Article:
Rosehip – A Foraging Guide to Its Food, Medicine and Other Uses

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Dog Rose (also known as Rosehip), is a climbing wild rose with white-pink flowers and a soft subtle scent.

Its deep orange-red fruit, the rosehip, is the most commonly used part of the plant, although dog rose has many other uses in food and medicine.

Common Name

Dog rose

Scientific Name

Rosa canina



Botanical Description

A scrambling climber with long branches and arching, thorny stems. Dog rose has large, white or pink, five-petalled flowers and green, oval-toothed leaves.


Perennial. Native.


Deciduous woodland, hedgerows, scrub

Parts Used For Food

Leaves, flowers, fruit and seeds.

Harvest Time

Summer to autumn.

Food Uses

The edible fruit – rosehips – are the most commonly used part of the plant in food. These orange-red berries have been used to make jams, jellies, pies, stews, tea and wine. The petals and leaves of dog rose can also been brewed for tea. The flowers make a delicious syrup, and can be eaten in salads or candied or preserved in vinegar, honey and brandy.

Nutritional Profile

Rosehips are high in vitamin C with reportedly twenty times more vitamin C than oranges.

Rosehip Recipes

Traditional Medicine Uses

The fruit of the rose was the plant in which vitamin C was first discovered, says Thomas Bartram in his Bartram’s Encyclopedia of Herbal Medicine.

As a medicinal herb today, the rosehips of dog rose (R. canina) are indicated for a wide range of conditions from headaches, sore throats, infections, sciatica, gout, rheumatism, stress and nervousness.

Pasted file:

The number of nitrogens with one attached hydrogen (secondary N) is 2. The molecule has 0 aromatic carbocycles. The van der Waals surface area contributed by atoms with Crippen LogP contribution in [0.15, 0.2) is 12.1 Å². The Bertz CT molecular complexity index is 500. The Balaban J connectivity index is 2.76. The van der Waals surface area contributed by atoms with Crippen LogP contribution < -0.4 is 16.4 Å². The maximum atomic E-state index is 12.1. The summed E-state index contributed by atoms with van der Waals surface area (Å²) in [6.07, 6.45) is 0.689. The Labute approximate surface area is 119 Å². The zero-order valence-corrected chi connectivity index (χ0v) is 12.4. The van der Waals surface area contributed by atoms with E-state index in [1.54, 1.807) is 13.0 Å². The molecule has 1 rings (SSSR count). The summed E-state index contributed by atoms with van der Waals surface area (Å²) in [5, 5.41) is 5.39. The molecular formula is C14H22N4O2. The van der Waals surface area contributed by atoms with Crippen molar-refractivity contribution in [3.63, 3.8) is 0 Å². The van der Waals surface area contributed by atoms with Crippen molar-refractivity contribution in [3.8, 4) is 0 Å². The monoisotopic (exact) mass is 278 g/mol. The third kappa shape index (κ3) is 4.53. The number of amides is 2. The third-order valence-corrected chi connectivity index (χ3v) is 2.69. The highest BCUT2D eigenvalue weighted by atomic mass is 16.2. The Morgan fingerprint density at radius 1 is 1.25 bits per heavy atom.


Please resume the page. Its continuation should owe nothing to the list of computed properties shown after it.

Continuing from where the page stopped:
Other Uses

While not a human use, an interesting fact is that rosehips are an emergency food for bears as well as people. They gorge on the fruits before winter hibernation.


Small hairs on fresh or dried rosehips may irritate the mouth and throat. The safety of dog rose is not established in pregnancy or when breastfeeding and thus best avoided.

Frequently Asked Questions About Rosehips

About The Author

Robin HarfordRobin Harford is a plant-based forager, ethnobotanical researcher, and wild food educator. He is the author of Edible and Medicinal Wild Plants of Britain and Ireland.

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  2. Facciola, S. Cornucopia II. A Source Book of Edible Plants. Kampong Publications. Vista, California, 1998.
  3. Mabey, R. Food for free. A guide to the edible wild plants of Britain. The Collins Press. London, 1978.
  4. Bartram, T. Bartram’s Encyclopedia of Herbal Medicine. Da Capo Press. Boston, Massachusetts, 2002.
  5. Pedersen, M. Wendell, W. Nutritional Herbology. Whitman Company. Warsaw, 1998.
  6. Kuhnlein, HV, Turner NJ. Traditional Plant Foods of Canadian Indigenous Peoples. Nutrition, Botany and Use. London, 1991.
  7. Gardner, Z. McGuffin, M. (ed). Botanical Safety Handbook, second edition. American Herbal Products Association. CRC Press. Taylor & Francis Group. Boca Raton, London, New York, 2013.

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